Known to many as “The Rehab Guy”, Mike Robertson’s presentation “Corrective Exercise: Fact vs. Fiction” is one that I am truly excited for. So many coaches want to implement screening but do not know the when’s and where’s of how to implement the strategies. Mike’s holistic approach to training is one that is absolutely fantastic, and he will cover it in his presentation. This is a must for anyone who has thought of or does implement any screening and corrective exercises with their athlete’s.

JD: Mike, thanks for taking the time out of your hectic  schedule at IFAST  to talk with us a bit about your presentation, “Corrective Exercise: Fact vs. Fiction” that you will be giving at the 2012 Seminar. I know you’re a busy dude, so let’s get right to it.

First off, Mike, what do you feel is the biggest mistake coaches make out there when implementing corrective exercises?

MR: Great question J!

I think the biggest issue most people make is not knowing what corrective exercise is in the first place. Most people assume that corrective work is just foam
rolling, stretching and/or core and glute activation drills.  Quite simply, corrective exercise determines what specifically is holding the client in front of you back. It could be mobility issues, stability issues, energy system development, or a host of other things.

People get too focused on the modalities, and don’t focus enough on the end result –getting our clients healthier, and/or improving their performance.

JD: With that in mind Mike, where and how would you change their approaches?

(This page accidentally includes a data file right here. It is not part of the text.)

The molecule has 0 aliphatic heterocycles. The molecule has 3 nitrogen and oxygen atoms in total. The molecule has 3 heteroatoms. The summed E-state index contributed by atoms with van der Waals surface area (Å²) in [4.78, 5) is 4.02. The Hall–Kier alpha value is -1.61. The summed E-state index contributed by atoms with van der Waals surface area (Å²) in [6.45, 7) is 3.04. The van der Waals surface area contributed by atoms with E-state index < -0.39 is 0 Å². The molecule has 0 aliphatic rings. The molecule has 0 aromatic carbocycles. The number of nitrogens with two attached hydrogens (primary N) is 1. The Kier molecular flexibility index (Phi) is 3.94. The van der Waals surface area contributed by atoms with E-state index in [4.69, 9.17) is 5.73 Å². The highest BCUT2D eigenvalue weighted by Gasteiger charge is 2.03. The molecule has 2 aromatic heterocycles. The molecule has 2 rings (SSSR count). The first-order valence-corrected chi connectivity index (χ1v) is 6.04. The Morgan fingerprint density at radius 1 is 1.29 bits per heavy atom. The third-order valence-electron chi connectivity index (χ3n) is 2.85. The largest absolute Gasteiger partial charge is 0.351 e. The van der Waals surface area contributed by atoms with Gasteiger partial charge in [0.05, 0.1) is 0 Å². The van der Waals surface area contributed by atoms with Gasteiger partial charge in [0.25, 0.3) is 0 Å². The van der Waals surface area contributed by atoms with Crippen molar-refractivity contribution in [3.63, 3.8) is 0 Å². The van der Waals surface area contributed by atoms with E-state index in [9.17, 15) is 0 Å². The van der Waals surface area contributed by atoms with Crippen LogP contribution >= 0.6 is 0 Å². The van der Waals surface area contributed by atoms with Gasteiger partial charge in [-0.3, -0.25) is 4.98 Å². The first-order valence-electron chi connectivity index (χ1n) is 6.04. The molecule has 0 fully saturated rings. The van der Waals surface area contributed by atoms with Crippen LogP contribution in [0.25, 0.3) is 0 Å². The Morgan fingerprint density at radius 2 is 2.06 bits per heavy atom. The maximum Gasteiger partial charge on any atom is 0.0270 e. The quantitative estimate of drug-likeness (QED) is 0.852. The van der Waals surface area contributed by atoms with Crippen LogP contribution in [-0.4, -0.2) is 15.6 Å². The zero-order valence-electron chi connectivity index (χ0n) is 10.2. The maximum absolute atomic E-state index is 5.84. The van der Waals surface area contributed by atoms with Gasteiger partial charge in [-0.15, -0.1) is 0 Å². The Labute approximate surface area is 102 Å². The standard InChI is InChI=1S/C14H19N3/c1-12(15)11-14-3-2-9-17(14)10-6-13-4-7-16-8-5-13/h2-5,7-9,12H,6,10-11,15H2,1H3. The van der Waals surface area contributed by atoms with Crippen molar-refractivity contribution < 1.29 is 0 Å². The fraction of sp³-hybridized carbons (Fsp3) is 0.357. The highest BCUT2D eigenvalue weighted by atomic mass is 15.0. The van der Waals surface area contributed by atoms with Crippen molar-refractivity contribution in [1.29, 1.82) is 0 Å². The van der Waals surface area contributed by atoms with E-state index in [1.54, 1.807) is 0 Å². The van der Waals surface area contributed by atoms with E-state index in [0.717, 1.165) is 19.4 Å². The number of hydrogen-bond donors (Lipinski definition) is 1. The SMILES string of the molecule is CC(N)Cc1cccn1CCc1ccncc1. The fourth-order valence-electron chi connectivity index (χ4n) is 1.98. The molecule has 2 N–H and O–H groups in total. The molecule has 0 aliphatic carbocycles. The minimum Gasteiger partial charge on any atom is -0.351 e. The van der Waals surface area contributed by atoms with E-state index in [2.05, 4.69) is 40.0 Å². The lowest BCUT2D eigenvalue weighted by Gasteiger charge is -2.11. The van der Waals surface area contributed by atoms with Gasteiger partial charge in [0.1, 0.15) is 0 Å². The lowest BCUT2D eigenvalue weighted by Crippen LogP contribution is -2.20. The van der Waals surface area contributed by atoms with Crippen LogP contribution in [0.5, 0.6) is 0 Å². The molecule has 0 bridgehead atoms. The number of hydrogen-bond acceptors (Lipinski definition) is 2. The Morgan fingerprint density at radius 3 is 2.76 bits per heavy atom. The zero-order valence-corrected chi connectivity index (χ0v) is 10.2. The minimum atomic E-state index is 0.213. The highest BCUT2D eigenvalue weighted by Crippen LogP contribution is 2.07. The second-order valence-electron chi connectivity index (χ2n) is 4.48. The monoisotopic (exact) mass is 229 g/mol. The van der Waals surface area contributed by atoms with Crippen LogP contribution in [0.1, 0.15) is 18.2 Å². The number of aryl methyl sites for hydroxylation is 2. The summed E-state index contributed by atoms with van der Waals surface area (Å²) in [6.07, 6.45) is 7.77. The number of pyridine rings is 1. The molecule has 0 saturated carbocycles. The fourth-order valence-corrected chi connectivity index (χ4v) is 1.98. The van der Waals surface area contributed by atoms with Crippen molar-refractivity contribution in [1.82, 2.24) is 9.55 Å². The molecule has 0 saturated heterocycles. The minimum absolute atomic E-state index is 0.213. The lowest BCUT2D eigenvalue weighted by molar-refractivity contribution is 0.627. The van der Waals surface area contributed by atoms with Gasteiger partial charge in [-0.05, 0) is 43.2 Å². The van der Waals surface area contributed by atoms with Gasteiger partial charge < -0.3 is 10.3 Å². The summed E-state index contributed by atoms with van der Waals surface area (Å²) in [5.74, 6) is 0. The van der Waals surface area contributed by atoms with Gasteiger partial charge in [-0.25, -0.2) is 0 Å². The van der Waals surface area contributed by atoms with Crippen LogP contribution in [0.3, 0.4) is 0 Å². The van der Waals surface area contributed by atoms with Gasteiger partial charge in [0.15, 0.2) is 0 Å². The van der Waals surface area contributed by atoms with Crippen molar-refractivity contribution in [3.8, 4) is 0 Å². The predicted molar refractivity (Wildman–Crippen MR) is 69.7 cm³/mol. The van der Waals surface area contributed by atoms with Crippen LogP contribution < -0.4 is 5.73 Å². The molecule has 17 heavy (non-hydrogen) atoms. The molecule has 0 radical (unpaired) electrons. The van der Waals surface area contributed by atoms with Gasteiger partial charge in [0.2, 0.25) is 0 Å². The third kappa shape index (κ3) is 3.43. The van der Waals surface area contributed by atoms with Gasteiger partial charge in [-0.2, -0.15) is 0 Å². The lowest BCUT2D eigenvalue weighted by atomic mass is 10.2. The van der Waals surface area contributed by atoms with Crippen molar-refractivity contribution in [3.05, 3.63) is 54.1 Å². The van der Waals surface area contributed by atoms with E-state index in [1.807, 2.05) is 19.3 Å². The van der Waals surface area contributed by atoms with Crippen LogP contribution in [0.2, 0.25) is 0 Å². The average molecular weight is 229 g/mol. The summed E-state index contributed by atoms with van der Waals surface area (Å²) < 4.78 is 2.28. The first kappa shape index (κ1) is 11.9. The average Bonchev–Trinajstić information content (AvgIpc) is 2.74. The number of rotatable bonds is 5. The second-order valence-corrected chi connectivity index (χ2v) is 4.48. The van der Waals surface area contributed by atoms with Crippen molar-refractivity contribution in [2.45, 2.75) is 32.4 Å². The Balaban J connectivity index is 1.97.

MR: This is a loaded question, because true corrective exercise is a holistic approach to training. If they aren’t assessing their clients and athletes it starts there. If you aren’t assessing, you’re guessing as to their needs and limitations. Once the assessment is concluded, it’s time to develop a program that addresses what you found in the assessment.

Where and how is hard to answer, because this is stuff that should be going on daily. Beyond the formal assessment and program design process, you also have to be flexible and willing to adapt based on how the athlete is responding to training.

Unfortunately, that’s probably vaguer than what you’d like to hear, but that’s just how it works.

JD: Mike thanks for taking the time to rap with us a bit today. We’re really excited to have you here on campus at the University of
Richmond for the 2012 Seminar. I’m sure our attendees are just as excited. We can’t wait to see the presentation. Any closing comments you’d like to add?

MR: Thanks J! I’m really just trying not to bring down the seminar too much. You’ve got an absolutely stacked line-up, and I can’t wait to learn from some of the best and brightest in the business!